- We must also re-think the role of asatizah. Over the past two years, the work of M3 has shown us that asatizah are well-placed to provide spiritual guidance and support in various facets of Muslim life, beyond the mosque and the madrasah. They can provide pastoral care to the incarcerated, the sick and the aged. They can be spiritual guides to couples, whether they are trying to build a new family or overcoming trials and tribulations to preserve the home. Mr Faisal Manap asked how the Syariah Court has handled the divorce cases that has come before it. In my view, the more pertinent issue is to work with the community upstream in strengthening families and preventing divorces. Through M3 flagship programmes like Bersamamu and FITRAH, our asatizah volunteers have helped close to 3,000 soon-to-wed couples as well as 40 families where at least one parent is incarcerated.
- There are many ways an ustaz or ustazah can contribute. The Muslim community needs religious curriculum developers for our madrasahs, specialists to administer religious programmes in MUIS, ROMM and our mosques, and jurists to support our Syariah Court and Fatwa Committee. These institutions need able asatizah.
- Importantly, we need asatizah who do not shy away from grappling with contemporary issues. As a Muslim Singaporean, I feel proud that our asatizah have risen to the occasion. For example, when NEWater was introduced, our asatizah sought to understand the water technology used and were quick to recognise that the end-product was clean and also halal.
- Such clear-minded, progressive thinking is even more important in exceptional times, like now. To minimise the risk of transmitting COVID-19, our asatizah gave guidance on bringing our own mats when we pray in the mosque and refraining from shaking hands for now. Singapore is probably the only place in the world where Muslim religious leaders give practical, medically-sound advice with such speed.
- If we can train and enable more asatizah to support our community in these ways, our community will be better for it. The job of an ustaz is not easy. To perform his job well, an ustaz must not only be well-versed in Islamic knowledge, but also au fait with psychology, sociology, social work, comparative law, science and technology and much more. As several of our MPs pointed out, we must support our asatizah in this journey. We are therefore making an investment not only in asatizah training but also to transform the formal religious sector. To facilitate this transformation, MUIS has developed the Asatizah Workforce Development Plan (AWDP), on which SMS Maliki will elaborate.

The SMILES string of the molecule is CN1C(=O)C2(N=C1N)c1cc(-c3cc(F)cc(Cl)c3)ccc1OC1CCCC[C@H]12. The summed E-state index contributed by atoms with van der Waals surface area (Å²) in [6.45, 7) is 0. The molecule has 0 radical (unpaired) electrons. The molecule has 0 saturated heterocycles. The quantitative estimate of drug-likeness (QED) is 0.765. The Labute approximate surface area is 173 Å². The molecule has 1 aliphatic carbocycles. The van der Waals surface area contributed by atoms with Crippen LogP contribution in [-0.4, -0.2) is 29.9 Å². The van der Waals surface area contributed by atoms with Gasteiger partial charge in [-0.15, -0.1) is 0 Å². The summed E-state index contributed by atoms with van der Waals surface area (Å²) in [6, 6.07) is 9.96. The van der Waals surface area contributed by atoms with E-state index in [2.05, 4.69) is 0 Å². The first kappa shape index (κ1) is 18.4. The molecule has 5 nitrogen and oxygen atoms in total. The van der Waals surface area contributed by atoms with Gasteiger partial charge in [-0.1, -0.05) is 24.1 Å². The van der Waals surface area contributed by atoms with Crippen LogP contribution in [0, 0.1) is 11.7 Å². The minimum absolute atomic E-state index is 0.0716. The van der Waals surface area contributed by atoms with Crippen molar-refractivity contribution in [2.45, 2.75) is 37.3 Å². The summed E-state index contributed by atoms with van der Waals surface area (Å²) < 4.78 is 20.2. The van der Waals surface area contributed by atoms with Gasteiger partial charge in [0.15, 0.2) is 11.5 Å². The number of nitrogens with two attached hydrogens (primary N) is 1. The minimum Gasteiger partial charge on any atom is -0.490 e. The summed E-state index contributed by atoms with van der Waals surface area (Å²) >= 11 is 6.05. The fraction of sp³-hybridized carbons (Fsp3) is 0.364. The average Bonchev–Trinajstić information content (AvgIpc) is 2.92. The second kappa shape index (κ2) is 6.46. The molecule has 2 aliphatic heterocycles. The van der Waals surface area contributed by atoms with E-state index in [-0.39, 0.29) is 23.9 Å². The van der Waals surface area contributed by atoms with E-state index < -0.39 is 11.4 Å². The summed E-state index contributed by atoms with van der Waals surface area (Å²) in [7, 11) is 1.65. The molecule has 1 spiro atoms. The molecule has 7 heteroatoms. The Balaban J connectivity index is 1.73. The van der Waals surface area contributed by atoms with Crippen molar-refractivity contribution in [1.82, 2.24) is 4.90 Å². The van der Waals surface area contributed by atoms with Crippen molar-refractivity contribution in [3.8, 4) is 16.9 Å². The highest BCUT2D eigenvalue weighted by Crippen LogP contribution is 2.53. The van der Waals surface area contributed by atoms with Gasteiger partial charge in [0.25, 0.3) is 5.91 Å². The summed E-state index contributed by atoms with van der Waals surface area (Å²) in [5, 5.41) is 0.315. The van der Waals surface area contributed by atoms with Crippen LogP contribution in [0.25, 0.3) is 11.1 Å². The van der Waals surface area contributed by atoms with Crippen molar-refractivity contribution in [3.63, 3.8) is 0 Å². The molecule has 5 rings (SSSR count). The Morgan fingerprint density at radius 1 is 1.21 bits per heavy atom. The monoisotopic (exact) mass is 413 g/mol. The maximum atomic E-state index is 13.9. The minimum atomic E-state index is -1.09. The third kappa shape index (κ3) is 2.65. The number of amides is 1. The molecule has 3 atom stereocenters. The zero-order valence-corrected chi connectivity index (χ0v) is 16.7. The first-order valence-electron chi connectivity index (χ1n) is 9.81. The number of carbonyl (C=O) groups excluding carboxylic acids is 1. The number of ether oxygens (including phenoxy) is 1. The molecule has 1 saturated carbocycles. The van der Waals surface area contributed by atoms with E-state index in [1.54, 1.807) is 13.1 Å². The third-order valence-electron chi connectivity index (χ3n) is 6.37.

- How effective our asatizah are in nurturing the character of our community therefore hinges on their competence. But for our community to succeed, we must also encourage every Muslim to aspire towards excellence and contribute to the community and Singapore. In as much as the camaraderie amongst our healthcare workers and home-team members matters, it is also their competence that earned them the trust of Singaporeans in the fight against COVID-19.
- As a community, we have come a long way. In 1980, only 16% of Malay/Muslim students achieved five GCE “O” level passes. We marshalled community resources to form MENDAKI, which then worked with MOE as a partner to develop a support system for Malay/Muslim students. By the end of the decade, we doubled the proportion of Malay/Muslim students who achieved five GCE ‘O’ Level Passes. Today, this proportion is four times that in 1980. Last year, our students outperformed their OECD peers in Mathematics and have made substantial improvements in Reading.
- Today, 9 in 10 of Malay/Muslim students in a P1 cohort make it to university, polytechnic, ITE or other post-secondary education institutes. As we move forward, we must make sure that all our students are able to acquire at least a Nitec – this is the “red-line” that MENDAKI must ensure no one falls below. Concurrently, we must grow the numbers of our youth who can graduate with a university degree. During my Hari Raya speech, I called this our “blue line,” and MENDAKI must help as many as possible to cross it.